Free software centre likely by December

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S. Anandan

Experts to take part in international seminar in State

Kochi: The Kerala State Information Technology Mission is keen to set up the proposed International Centre for Free and Open Source Software (ICFOSS) by December this year.

In order to achieve this, M. Arun, secretary, Free Software Foundation of India and coordinator, Society for Promotion of Alternative Computing and Employment (SPACE), has been appointed its ‘special officer.’ The Centre will be located in Thiruvananthapuram.

Concurrent with the launch of the Centre, the government will hold an international seminar on ‘Free Software, Free Society: Freedom in Computing, Development and Culture’ with a view to highlighting the State’s feats in FOSS. It is also aimed at formulating a consortium of FOSS-related organisations the world over.

“We expect several developing countries in Asia and Latin America, especially countries like Brazil and Venezuela that have some experience of developing free software for public/private sectors, to participate in the seminar,” said Mr. Arun. Naturally, collaborative development of commercial Enterprise Resource Planning (ERP) packages will be high on the agenda of ICFOSS.

Logistic clearances

Meanwhile, the Information Technology Department is on an overdrive to obtain logistic clearances from the government for the project. It is in consultation with several experts, including free software guru Richard Stallman, in a bid to broaden the scope of ICFOSS.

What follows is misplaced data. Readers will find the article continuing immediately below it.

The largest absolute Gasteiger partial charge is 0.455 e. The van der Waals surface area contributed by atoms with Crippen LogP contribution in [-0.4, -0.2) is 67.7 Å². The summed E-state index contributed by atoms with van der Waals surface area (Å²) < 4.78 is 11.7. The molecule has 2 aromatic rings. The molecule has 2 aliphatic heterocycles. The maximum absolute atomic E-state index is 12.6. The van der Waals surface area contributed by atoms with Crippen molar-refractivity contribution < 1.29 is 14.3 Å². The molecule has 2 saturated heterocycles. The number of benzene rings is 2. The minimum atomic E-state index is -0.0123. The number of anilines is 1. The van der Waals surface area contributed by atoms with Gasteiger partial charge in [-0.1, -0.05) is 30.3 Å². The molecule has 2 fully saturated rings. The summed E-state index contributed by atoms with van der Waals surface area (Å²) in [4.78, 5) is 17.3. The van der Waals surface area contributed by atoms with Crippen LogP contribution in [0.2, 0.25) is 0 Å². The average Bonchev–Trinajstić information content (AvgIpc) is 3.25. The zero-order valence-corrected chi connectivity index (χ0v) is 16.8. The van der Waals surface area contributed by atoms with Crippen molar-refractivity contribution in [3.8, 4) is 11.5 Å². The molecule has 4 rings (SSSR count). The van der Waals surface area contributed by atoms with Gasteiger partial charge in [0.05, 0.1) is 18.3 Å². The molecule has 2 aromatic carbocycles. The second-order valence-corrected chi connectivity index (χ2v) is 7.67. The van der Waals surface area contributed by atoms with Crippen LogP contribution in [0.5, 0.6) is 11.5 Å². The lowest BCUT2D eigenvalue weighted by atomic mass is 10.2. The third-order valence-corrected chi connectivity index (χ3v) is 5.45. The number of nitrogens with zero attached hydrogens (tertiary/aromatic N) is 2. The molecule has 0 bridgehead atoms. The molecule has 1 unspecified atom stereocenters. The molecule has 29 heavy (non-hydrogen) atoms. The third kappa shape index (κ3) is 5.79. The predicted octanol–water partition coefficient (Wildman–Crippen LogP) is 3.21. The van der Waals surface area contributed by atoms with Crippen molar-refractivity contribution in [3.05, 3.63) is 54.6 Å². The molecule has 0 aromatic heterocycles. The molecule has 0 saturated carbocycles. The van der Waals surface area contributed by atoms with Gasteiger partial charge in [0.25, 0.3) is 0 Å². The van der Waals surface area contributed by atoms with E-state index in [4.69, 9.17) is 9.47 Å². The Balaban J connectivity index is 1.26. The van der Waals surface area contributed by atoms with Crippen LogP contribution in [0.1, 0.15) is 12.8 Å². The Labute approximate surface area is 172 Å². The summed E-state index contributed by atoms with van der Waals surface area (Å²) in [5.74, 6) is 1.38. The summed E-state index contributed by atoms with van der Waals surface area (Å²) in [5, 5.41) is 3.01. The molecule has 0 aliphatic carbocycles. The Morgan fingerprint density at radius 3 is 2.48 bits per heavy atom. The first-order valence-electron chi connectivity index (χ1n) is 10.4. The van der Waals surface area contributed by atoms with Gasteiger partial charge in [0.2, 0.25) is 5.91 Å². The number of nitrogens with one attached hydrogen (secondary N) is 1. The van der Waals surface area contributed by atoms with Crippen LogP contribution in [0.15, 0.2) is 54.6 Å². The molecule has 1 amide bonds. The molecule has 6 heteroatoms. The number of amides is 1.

“The focus is as much on spreading the philosophy of freedom as it is on the technicalities involved,” said Joseph C. Mathew, IT Adviser to the Chief Minister. The government, on its part, has earmarked Rs.60 lakh for the project.

Rahul De of the Indian Institute of Management, Bangalore, has already submitted the mission plan for ICFOSS. He feels that the Centre “is going to be a pioneering institution for promoting FOSS in India and dealing with FOSS issues”. Prof. De has identified six key areas that the Centre could operate on.

It may investigate what political, cultural and economic benefits FOSS would reap for the country.

Software development apart, this could be extended to issues such as patents, copyright, digital content and scientific publishing. Providing leadership in identifying FOSS technologies for different applications for the government, public enterprises, educational institutions, small business, individuals and other key sectors could be another thrust area.

The ICFOSS could be a consultancy for all government departments in the State for IT-related activities, besides creating a level- playing field for all software acquisitions.

It could certify FOSS software considered for adoption and facilitate FOSS-based initiatives in the State by setting up infrastructure.

On a larger scale, the Centre may also draw up an action plan aimed at making the State a global leader in the open source community by developing and customising FOSS applications for developing countries.




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